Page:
Project/programThe main stakeholders are: community store owners/managers, take-away store managers, food wholesalers/suppliers/growers, food transporters, community councils and members, environmental health professionals, Indigenous organisations, Department of Primary Industry, district health staff, Director Primary Health Care, and the Gulf Health Board.
Community participation: In May this year a Food Supply Forum was held in Mount Isa. The aim of the forum was to bring together key stakeholders to develop and implement an action plan for improving access to and increasing consumption of healthy food, particularly fresh fruit and vegetables, in remote communities in the Mount Isa and Gulf District.
Implementation: At the forum a food supply working party was formed. The working party identified that a situation analysis should be completed in each community. After the situation analysis is completed the community members will be encouraged to form a community-based working group to identify issues relating to food supply in their community. The communities will then develop and implement a community-specific action plan.
Timeframe: We are aiming to implement this program over the next two years.
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Results and evaluationThe evaluation proposed for this project includes:
- a survey of consumers and retailers
- monitoring price, variety and quality of produce
- monitoring orders and sales of fruit and vegetables
- comparison with a control group of retailers in another remote area.
SustainabilityIn order to make this project sustainable, there will need to be:
- development of store policies
- development of practice standards
- an action plan providing a framework towards which future staff and key stakeholders can work, and report against.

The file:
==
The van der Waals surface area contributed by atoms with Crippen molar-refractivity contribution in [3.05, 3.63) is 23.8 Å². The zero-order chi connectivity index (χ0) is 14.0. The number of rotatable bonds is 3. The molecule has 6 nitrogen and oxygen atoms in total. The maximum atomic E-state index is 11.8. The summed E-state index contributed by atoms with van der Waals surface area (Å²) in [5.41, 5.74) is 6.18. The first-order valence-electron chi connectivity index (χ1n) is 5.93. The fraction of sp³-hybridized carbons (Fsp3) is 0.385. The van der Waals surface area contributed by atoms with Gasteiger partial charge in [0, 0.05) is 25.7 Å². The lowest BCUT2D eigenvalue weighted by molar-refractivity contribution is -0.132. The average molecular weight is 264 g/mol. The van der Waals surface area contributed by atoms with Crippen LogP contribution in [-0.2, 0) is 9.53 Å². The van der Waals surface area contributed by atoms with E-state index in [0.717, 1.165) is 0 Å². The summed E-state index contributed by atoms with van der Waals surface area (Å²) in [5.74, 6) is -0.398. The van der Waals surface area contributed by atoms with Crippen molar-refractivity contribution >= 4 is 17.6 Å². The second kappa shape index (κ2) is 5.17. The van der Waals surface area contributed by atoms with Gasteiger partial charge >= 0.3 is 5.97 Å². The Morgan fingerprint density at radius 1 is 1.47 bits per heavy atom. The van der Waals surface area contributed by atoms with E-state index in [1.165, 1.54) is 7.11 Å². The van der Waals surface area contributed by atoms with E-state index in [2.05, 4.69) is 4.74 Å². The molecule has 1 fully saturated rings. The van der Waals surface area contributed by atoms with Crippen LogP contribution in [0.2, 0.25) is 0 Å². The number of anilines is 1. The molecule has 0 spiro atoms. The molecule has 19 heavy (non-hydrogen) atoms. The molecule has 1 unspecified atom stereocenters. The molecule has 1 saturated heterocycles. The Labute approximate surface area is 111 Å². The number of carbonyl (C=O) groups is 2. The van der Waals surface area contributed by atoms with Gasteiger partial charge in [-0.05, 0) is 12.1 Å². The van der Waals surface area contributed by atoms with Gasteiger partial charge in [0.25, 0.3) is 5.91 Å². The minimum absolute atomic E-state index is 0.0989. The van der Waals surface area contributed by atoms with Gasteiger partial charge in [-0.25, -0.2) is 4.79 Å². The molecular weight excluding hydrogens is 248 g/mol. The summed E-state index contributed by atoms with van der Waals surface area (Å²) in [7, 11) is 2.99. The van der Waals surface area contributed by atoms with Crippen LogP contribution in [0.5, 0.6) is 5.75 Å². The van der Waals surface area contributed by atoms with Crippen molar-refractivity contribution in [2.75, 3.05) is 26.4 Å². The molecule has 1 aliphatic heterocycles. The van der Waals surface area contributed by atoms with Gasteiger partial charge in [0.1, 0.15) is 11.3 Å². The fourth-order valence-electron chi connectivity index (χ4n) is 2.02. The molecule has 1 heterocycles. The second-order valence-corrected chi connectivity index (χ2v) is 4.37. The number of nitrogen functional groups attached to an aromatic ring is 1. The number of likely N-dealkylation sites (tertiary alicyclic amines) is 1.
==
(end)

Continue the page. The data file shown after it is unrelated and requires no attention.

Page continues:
Lessons learnedIn conducting such a project it is important to use information and knowledge gained from existing and past projects addressing food supply.
Budget and fundingFunding for this project came from the Board of Management Tropical Public Health Unit.
Contacts, links and resourcesPrimary contacts we have found most useful in this project have included:
- Dympna Leonard - (Dympna Leonard was the project officer who prepared the FoodNorth report).
- FoodNorth - (The FoodNorth project was the initiative of the North Australia Nutrition Group (NANG), the working group for the north Australia health ministers (WA, NT and QLD).
- Healthy Food Access Basket Survey, Nutrition Policy for Remote Retail Stores - This is a survey conducted statewide in Queensland to monitor cost, variety and quality of healthy food in stores throughout Queensland.
- Department of Aboriginal and Torres Strait Islander Policy (DATSIP) – Six stores operate in remote aboriginal communities. In 1998, DATSIP and Queensland Health began a joint project to start healthy food initiatives, this led to the development of the Nutrition Policy for Remote Retail Stores.
For further information
Nutrition Promotion Worker,
Mount Isa and Gulf Food Supply Project
PO Box 27,
Mt Isa, Queensland 4825
Phone: 07 4744 4864
Fax: 07 4745 4573
1. Australian Institute of Health and Welfare, May 2000, Australia’s Health 2000, Seventh Biennial Health Report of Australian Institute of Health and Welfare, Canberra.
2. Queensland Health 1996, Health of Queensland’s Aboriginal and Torres Strait Islanders Status Report, Health Information Centre.
3. National Public Health Nutrition Strategy, “Eat Well Australia”, March 2000, National Aboriginal and Torres Strait Islander Nutrition Strategy and Action Plan, National Public Health Partnership, Canberra.
4. Department of Aboriginal and Torres Strait Islander Policy Remote Retail Stores 2001
5. National Food Authority 1995, National Nutrition Survey 1995, National Food Authority, Canberra.
6. FoodNorth: Food for health in north Australia.